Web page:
Whether crossing an ocean, lying on a beach or curled up beside a fire on a cold winter night, for almost any sailor there’s nothing better than a good book, especially a great sea tale. Over the last few months a slew of new, interesting titles has found their way to our offices, several of which have been penned by authors with strong connections to Cruising World. Here are a few of our favorites, all of which are available on Amazon and other outlets. They’re perfect for wiling away some time on a lonely watch, or connecting us to the sea when high and dry.
Second Wind by Nathaniel Philbrick (Penguin Books): Before he was the best-selling author of books including In the Heart of the Sea, Nat Philbrick was an editor for our sister magazine, Sailing World, and a champion Sunfish racer. Second Wind tells the story of a long winter sailing on the bays, lakes and ponds of Nantucket on a quest to shake off the rust of full-time writing and parenting to perhaps recapture his youthful glory at the Sunfish North Americans. The tale Philbrick tells is well told, enlightening and entertaining.
Spirit of a Dream by Dave Rearick (Seaworthy Publications): CW contributor Rearick (“Hope Springs Eternal,” April 2018) was a longtime solo Great Lakes sailor with a powerful ambition – to sail alone around the world. He did so on an adventurous circumnavigation aboard his twitchy Open 40, Bodacious Dream. A fine writer with an easy, engaging style, Rearick’s account of the trip – the questioning, sometimes debilitating lows as well the soaring highs – is honest, revealing and educational.
Heart of the Story by Barbara Lloyd (Story Arts Media): Based in Newport, Rhode Island, sailing and skiing journalist Lloyd made her name as the longtime boating writer for the New York Times, where she covered numerous America’s Cup regattas as well as the international yachting scene (and penned several articles for CW). Her encounters with countless famous sailors are a candid glimpse behind the curtain. But where this memoir really shines is in the details of her adventurous life, especially her days plying the oceans on a freighter with her sea captain partner. Sometimes a reporter’s best stories are their very own.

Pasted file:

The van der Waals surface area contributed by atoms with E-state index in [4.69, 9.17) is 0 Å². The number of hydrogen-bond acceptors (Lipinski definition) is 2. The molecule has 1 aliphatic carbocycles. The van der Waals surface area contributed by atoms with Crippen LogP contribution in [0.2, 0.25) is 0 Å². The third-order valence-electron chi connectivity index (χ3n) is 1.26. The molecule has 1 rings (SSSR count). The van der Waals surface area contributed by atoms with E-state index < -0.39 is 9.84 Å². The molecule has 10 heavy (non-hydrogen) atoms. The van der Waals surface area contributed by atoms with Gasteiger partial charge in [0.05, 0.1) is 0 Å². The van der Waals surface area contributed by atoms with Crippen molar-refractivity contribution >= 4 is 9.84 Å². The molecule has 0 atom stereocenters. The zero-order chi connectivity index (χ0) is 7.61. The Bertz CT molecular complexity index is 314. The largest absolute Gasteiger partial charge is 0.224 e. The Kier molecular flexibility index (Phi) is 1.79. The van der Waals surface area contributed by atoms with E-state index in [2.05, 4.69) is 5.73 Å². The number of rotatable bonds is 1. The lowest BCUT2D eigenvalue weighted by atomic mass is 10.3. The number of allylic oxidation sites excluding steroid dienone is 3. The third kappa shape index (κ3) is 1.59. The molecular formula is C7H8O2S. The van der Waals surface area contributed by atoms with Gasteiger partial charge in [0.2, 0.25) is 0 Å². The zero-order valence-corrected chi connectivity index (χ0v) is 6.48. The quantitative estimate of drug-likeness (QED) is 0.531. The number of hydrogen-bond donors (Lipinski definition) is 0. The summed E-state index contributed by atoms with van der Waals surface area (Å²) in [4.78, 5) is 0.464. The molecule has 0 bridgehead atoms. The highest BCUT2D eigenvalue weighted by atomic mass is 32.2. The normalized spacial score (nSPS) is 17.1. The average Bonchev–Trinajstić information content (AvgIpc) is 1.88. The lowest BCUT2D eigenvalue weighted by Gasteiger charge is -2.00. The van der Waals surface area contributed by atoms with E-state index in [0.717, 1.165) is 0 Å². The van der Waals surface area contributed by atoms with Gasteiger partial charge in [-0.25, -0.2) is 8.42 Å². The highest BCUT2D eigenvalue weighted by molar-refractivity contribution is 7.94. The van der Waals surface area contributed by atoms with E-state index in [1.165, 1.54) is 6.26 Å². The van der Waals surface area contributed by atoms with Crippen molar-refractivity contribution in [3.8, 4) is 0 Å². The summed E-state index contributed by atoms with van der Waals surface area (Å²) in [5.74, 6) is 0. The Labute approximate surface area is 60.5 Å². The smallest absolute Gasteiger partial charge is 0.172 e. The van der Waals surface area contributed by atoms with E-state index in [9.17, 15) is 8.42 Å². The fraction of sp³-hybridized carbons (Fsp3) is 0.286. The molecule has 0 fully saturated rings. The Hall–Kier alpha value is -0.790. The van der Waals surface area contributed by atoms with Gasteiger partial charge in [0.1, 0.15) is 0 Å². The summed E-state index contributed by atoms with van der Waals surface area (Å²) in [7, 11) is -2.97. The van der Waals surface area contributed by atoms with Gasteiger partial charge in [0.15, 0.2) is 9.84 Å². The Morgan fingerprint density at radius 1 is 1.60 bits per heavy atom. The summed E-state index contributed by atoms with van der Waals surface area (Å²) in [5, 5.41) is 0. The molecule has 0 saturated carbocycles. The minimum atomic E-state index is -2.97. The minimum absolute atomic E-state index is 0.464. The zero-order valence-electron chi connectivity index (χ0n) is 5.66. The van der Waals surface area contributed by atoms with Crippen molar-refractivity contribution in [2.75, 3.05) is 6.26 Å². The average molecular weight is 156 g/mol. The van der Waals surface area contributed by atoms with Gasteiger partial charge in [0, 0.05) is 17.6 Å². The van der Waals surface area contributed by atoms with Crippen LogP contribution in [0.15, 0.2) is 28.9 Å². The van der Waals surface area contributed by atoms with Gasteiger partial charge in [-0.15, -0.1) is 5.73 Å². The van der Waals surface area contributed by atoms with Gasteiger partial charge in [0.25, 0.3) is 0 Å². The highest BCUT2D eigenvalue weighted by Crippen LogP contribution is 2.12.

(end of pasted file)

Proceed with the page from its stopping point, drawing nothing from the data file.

Sea Trial by Brian Harvey (ECW Press): When Harvey set sail to circumnavigate Vancouver Island, he did so with a box full of records of the court proceedings in a malpractice suit brought against his late father, a neurosurgeon. The “trial” in the book’s title has a double meaning, as it refers to both the author’s own voyage after a long hiatus from the sea, and the actual court case he comes to realize was his dad’s undoing. In the hands of a lesser writer this balancing act might have been a formula for disaster, but Harvey has serious skills, and his riveting story is impossible to put down.
Kidnapped from the Caribbean by Todd Duff (Seaworthy Publications): A long-distance cruiser based in the British Virgin Islands, Duff has written several features for CW on his own rambles across the Pacific. Here, in his first novel, his heroes are undercover investigators Brice Cannon and Julie Sparks, a pair of experienced voyagers who find themselves in an escapade involving sex, drugs, kidnapping, the CIA, pirates and Colombian warlords, among other unsavory characters and situations. It all makes for a page-turning romp.
Finding Pax by Kaci Cronkhite (Adlard Coles): Right from the get-go, Cronkhite admits that her book is a love story … not one involving two living, breathing souls, but between a woman and her boat. Finding Pax is many things – it’s a bit of a mystery, a rumination on family, a salty yarn about restoring a classic, a story of one sailor’s journey. And in the end, it turns out the love story really was about two kindred spirits after all.
Modern Marine Weather by David Burch (Starpath Publications): OK, this one isn’t really recreational reading. But it deserves a place on any sailor’s bookshelf. Burch isn’t only a master mariner, he’s a talented educator, and this broad treatise on all things weather-related is extremely well done, with difficult concepts simply explained and plenty of supporting graphics and charts to make every cruiser’s favorite topic crystal clear.
Herb McCormick is CW’s executive editor.